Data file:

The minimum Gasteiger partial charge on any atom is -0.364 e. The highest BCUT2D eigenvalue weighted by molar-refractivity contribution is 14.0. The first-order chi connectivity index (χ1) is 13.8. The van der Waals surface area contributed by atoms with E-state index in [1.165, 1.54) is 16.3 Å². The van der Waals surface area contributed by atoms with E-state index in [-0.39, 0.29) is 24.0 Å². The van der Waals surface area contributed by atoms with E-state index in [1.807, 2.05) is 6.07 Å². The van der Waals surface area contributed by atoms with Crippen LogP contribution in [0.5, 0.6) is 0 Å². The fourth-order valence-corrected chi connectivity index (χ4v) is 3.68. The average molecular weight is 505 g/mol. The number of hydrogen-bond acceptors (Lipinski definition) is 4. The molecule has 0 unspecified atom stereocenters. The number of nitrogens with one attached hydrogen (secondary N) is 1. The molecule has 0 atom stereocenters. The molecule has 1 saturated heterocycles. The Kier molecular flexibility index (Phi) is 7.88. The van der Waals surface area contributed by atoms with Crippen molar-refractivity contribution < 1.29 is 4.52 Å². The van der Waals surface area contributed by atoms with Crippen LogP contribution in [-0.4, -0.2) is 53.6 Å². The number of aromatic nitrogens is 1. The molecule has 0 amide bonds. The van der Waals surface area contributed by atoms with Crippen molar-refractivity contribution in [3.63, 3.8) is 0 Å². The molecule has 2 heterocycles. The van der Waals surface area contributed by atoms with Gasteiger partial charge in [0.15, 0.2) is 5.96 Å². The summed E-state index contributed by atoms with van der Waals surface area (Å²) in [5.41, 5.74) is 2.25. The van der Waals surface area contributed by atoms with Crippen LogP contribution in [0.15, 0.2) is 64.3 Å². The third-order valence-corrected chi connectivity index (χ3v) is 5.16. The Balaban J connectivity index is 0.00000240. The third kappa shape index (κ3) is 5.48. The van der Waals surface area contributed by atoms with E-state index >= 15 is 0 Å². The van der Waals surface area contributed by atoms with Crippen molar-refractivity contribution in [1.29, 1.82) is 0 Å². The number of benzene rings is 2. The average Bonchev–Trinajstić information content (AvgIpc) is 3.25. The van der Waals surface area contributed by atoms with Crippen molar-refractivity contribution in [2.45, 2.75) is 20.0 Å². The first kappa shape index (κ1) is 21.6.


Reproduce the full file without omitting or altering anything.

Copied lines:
The minimum Gasteiger partial charge on any atom is -0.364 e. The highest BCUT2D eigenvalue weighted by molar-refractivity contribution is 14.0. The first-order chi connectivity index (χ1) is 13.8. The van der Waals surface area contributed by atoms with E-state index in [1.165, 1.54) is 16.3 Å². The van der Waals surface area contributed by atoms with E-state index in [-0.39, 0.29) is 24.0 Å². The van der Waals surface area contributed by atoms with E-state index in [1.807, 2.05) is 6.07 Å². The van der Waals surface area contributed by atoms with Crippen LogP contribution in [0.5, 0.6) is 0 Å². The fourth-order valence-corrected chi connectivity index (χ4v) is 3.68. The average molecular weight is 505 g/mol. The number of hydrogen-bond acceptors (Lipinski definition) is 4. The molecule has 0 unspecified atom stereocenters. The number of nitrogens with one attached hydrogen (secondary N) is 1. The molecule has 0 atom stereocenters. The molecule has 1 saturated heterocycles. The Kier molecular flexibility index (Phi) is 7.88. The van der Waals surface area contributed by atoms with Crippen molar-refractivity contribution < 1.29 is 4.52 Å². The van der Waals surface area contributed by atoms with Crippen LogP contribution in [-0.4, -0.2) is 53.6 Å². The number of aromatic nitrogens is 1. The molecule has 0 amide bonds. The van der Waals surface area contributed by atoms with Crippen molar-refractivity contribution in [3.63, 3.8) is 0 Å². The molecule has 2 heterocycles. The van der Waals surface area contributed by atoms with Gasteiger partial charge in [0.15, 0.2) is 5.96 Å². The summed E-state index contributed by atoms with van der Waals surface area (Å²) in [5.41, 5.74) is 2.25. The van der Waals surface area contributed by atoms with Crippen LogP contribution in [0.15, 0.2) is 64.3 Å². The third-order valence-corrected chi connectivity index (χ3v) is 5.16. The Balaban J connectivity index is 0.00000240. The third kappa shape index (κ3) is 5.48. The van der Waals surface area contributed by atoms with E-state index >= 15 is 0 Å². The van der Waals surface area contributed by atoms with Crippen molar-refractivity contribution in [1.29, 1.82) is 0 Å². The number of benzene rings is 2. The average Bonchev–Trinajstić information content (AvgIpc) is 3.25. The van der Waals surface area contributed by atoms with Crippen molar-refractivity contribution in [2.45, 2.75) is 20.0 Å². The first kappa shape index (κ1) is 21.6.